Reduced coronary heart disease risk primarily mediated by decreased risk of angina
MONDAY, July 11 (HealthDay News) -- Satisfaction across specific life domains, particularly one's job, family, sex life, and self, is associated with a reduced risk of coronary heart disease (CHD), with the association primarily mediated by angina, according to a study published online July 4 in the European Heart Journal.
Julia K. Boehm, Ph.D., from the Harvard School of Public Health in Boston, and colleagues investigated the prospective association between specific life domain satisfaction and incident CHD, and whether different forms of CHD shared similar associations with satisfaction in 7,956 individuals who were healthy at the beginning of the study. Satisfaction within seven life domains was evaluated. Data from medical screenings, hospitals, and the British National Health Service Central Registry were used to determine incident CHD (angina, non-fatal myocardial infarction, or death from CHD) over five person-years of follow-up.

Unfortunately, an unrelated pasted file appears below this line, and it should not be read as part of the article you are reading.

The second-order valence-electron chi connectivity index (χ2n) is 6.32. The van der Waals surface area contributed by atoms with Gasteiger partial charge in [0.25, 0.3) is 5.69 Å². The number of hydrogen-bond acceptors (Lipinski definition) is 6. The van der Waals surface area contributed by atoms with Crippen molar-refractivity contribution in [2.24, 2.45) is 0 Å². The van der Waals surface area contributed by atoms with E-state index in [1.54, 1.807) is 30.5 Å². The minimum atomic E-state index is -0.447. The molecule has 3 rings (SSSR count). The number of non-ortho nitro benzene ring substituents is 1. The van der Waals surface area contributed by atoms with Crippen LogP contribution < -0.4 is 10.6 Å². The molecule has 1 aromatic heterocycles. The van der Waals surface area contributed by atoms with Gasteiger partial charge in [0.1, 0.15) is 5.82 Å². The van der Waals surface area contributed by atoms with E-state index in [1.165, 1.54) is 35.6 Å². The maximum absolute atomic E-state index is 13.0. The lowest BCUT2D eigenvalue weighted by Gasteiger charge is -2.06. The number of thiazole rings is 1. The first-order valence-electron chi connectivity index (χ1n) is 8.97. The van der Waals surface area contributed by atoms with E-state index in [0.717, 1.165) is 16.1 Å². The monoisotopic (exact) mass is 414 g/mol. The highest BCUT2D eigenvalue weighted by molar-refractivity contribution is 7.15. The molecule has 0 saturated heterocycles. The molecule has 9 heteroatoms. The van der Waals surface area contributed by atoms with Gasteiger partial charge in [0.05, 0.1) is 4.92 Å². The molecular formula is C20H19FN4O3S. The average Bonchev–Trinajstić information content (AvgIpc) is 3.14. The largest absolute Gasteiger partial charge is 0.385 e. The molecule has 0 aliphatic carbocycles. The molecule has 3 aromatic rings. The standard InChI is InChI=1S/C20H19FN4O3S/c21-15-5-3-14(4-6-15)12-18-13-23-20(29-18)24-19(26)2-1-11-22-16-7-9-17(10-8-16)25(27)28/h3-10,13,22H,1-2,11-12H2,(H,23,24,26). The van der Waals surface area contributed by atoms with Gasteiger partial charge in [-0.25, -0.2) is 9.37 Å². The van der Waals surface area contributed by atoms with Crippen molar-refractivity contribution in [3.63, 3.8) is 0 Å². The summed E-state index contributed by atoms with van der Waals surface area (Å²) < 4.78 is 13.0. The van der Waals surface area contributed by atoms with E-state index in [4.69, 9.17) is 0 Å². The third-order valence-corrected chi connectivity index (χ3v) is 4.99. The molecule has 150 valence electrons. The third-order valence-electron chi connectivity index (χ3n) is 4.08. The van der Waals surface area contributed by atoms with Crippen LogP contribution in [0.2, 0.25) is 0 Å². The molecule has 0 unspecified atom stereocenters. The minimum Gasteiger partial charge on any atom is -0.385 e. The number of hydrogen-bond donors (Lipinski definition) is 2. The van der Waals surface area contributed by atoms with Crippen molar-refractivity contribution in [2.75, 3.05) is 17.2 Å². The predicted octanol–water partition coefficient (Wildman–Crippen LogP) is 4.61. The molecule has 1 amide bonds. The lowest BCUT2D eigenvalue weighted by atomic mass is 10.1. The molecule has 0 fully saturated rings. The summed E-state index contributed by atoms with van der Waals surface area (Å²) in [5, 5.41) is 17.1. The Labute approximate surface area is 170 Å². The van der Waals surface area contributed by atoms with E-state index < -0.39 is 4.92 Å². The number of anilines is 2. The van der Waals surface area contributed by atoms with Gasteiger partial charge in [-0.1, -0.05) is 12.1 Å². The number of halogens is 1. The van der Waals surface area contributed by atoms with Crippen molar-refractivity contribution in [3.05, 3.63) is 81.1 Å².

The investigators found that, after controlling for demographic characteristics, health behaviors, blood pressure, and metabolic functioning, satisfaction averaged across the domains correlated with a significantly reduced CHD risk (hazard ratio, 0.87). Satisfaction with work, family, sex life, and self were associated with a lower CHD risk, but love relationship, leisure activities, and standard of living had no impact. On assessing CHD outcomes separately, average domain satisfaction correlated with angina risk, but not with myocardial infarction or coronary death.
"This research indicates that being satisfied with specific life domains -- in particular, one's job, family, sex life, and self -- is associated with a reduction in incident CHD independently of traditional risk factors and ill-being, but these findings are primarily due to an association with angina," the authors write.
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